Thursday, July 09, 2009

Christian and Muslim Explanations Contrasted

This is a forum post I made on Urban Philosophy sometime recently. For purposes of documentation, I am reposting it here on Epagonizesthai, with some modifications.

I would contend that Christianity is superior to Islam because Christianity can explain Islam's origins, whereas Islam cannot explain Christianity's origins.

Think about it this way: Islam claims that Jesus never claimed to be God/Son of God, and that he did not really die on the cross. Islam bases this claim on a holy book that was written approximately six centuries after Jesus walked upon this earth. This is in stark contrast with the New Testament, which was completed within seven decades of the events that are mentioned therein.

The Qur'an denies that Jesus ever died on the cross, as evidenced by Surah 4:157. The common theory is that someone else made to look like Jesus was nailed in his place. There is also a less common theory that Jesus was in fact crucified, but that he had fainted from exhaustion on the cross and was revived in the tomb. The problem with this theory is that it does not explain why Jesus' disciples thought He had risen from the dead. If Jesus had not died on the cross, surely He would've informed his disciples, rather than leave them with a false idea of what had happened. From this perspective, either God and Jesus lied, or they failed to preserve the truth. Neither case is acceptable for Christians or Muslims.

Also, it doesn't help that Jesus predicted His own death multiple times (eg. Mark 10:45, to name just one example). All three Abrahamic faiths agree that for a prophet to be true, what he says must come to pass. Now, if Jesus did not die on the cross, then He must be considered a false prophet, which neither Christians nor Muslims can accept. If, however, Jesus did die on the cross, then the Qur'an is proven false in its claim that He had not. Of course, Muslims may deny that Jesus actually predicted His death, but as I had mentioned before, the Gospels preceded the Qur'an by centuries, and thus are much more reliable witnesses to the events.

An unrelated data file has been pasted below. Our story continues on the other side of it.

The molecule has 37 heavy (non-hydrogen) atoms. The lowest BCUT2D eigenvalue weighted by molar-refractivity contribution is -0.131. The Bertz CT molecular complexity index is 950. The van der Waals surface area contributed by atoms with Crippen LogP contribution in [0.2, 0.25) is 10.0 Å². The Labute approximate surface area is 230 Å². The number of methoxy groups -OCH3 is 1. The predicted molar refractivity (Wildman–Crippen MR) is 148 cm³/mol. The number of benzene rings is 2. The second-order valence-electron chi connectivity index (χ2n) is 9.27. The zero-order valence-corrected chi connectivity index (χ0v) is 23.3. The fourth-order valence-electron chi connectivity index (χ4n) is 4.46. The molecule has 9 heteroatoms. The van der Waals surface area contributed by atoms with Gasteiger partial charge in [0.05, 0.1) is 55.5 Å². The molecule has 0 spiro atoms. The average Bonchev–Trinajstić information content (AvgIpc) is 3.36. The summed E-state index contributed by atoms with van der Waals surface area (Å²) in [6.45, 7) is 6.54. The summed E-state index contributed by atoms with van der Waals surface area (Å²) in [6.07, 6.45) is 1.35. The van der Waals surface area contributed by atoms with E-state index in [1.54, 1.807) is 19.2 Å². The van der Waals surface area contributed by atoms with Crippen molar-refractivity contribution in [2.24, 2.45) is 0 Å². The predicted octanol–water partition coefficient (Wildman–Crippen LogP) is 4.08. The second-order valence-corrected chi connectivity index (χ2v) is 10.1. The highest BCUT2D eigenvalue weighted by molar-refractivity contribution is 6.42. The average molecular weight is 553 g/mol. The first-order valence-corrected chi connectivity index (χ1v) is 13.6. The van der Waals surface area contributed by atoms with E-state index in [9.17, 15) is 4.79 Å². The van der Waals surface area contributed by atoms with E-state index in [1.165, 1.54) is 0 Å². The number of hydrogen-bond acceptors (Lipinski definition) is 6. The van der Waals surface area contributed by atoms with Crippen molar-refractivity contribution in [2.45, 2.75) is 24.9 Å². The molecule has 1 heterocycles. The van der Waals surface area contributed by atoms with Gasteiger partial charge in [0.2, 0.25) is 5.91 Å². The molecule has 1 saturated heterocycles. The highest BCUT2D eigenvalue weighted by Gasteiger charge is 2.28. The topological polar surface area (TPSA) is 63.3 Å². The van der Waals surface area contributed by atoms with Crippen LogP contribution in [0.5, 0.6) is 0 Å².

Even worse, the Qur'an misrepresents Christian doctrine. In Surah 5:116, it is claimed Christians worship Jesus and Mary as gods besides Allah. As a result, some Muslims have concluded that the Trinity is father, mother and son (proof). Thus, we see that the Qur'an either misunderstands or deliberately misrepresents the Trinity. Interestingly enough, Muhammad has apparently never actually read the gospels, and that God relayed knowledge of what it contains to him via His angel. Would God present him with such a misunderstanding/misrepresentation? One common explanation I have heard is that Muhammad encountered a heterodox marian group known as the Collyridians, and was critiquing them rather than orthodox Christianity. The only problem with this explanation is that there is no evidence that the Collyridians were extant in Arabia by the seventh century. Even if they were, it is quite glaring that the Qur'an had time to address this little heterodox sect but not orthodox mainstream Christian beliefs about Jesus.

By contrast with this, Christianity can explain the existence of Islam perfectly well. Did Muhammad encounter an angel that supposedly gave him God's final revelation? Well, he probably did see what he thought to be an angel. But it is not necessarily so, since from the Christian perspective, Satan can disguise himself as an angel of light (2 Cor. 11:14), and even angels can bring a false gospel (Gal. 1:8). Funny enough, much Qur'anic content is dedicated to denying the Christian faith (Surah 4:157, 5:116, 112:3, etc.). Christianity can explain a religion coming along 6 centuries later and denying its core tenets, but can the same be said for Islam attempting to explain Christianity? I honestly don't think so.

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